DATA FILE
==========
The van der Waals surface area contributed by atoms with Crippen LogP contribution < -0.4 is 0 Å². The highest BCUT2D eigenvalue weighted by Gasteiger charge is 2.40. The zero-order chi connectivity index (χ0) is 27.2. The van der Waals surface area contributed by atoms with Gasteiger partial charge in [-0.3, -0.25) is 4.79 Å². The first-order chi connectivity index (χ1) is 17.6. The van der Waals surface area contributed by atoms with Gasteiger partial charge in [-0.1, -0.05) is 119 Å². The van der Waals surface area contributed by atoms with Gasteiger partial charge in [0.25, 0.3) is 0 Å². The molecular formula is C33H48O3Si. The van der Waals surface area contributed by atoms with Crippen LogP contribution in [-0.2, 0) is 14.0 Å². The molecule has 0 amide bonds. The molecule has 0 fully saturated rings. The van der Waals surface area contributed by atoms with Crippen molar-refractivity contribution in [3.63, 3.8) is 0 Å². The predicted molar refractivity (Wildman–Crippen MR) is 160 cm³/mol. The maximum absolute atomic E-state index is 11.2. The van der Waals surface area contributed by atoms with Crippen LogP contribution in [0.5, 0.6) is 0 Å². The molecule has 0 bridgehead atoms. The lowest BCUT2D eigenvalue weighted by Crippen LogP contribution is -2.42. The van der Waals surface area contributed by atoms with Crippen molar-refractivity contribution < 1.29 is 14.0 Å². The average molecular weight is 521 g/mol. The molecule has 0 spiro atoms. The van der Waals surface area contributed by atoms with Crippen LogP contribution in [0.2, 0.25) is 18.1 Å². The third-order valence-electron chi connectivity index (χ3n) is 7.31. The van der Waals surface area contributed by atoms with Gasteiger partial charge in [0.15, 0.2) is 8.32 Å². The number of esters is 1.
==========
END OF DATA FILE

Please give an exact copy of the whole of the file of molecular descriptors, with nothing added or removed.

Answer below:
The van der Waals surface area contributed by atoms with Crippen LogP contribution < -0.4 is 0 Å². The highest BCUT2D eigenvalue weighted by Gasteiger charge is 2.40. The zero-order chi connectivity index (χ0) is 27.2. The van der Waals surface area contributed by atoms with Gasteiger partial charge in [-0.3, -0.25) is 4.79 Å². The first-order chi connectivity index (χ1) is 17.6. The van der Waals surface area contributed by atoms with Gasteiger partial charge in [-0.1, -0.05) is 119 Å². The van der Waals surface area contributed by atoms with Gasteiger partial charge in [0.25, 0.3) is 0 Å². The molecular formula is C33H48O3Si. The van der Waals surface area contributed by atoms with Crippen LogP contribution in [-0.2, 0) is 14.0 Å². The molecule has 0 amide bonds. The molecule has 0 fully saturated rings. The van der Waals surface area contributed by atoms with Crippen molar-refractivity contribution in [3.63, 3.8) is 0 Å². The predicted molar refractivity (Wildman–Crippen MR) is 160 cm³/mol. The maximum absolute atomic E-state index is 11.2. The van der Waals surface area contributed by atoms with Crippen LogP contribution in [0.5, 0.6) is 0 Å². The molecule has 0 bridgehead atoms. The lowest BCUT2D eigenvalue weighted by Crippen LogP contribution is -2.42. The van der Waals surface area contributed by atoms with Crippen molar-refractivity contribution < 1.29 is 14.0 Å². The average molecular weight is 521 g/mol. The molecule has 0 spiro atoms. The van der Waals surface area contributed by atoms with Crippen LogP contribution in [0.2, 0.25) is 18.1 Å². The third-order valence-electron chi connectivity index (χ3n) is 7.31. The van der Waals surface area contributed by atoms with Gasteiger partial charge in [0.15, 0.2) is 8.32 Å². The number of esters is 1.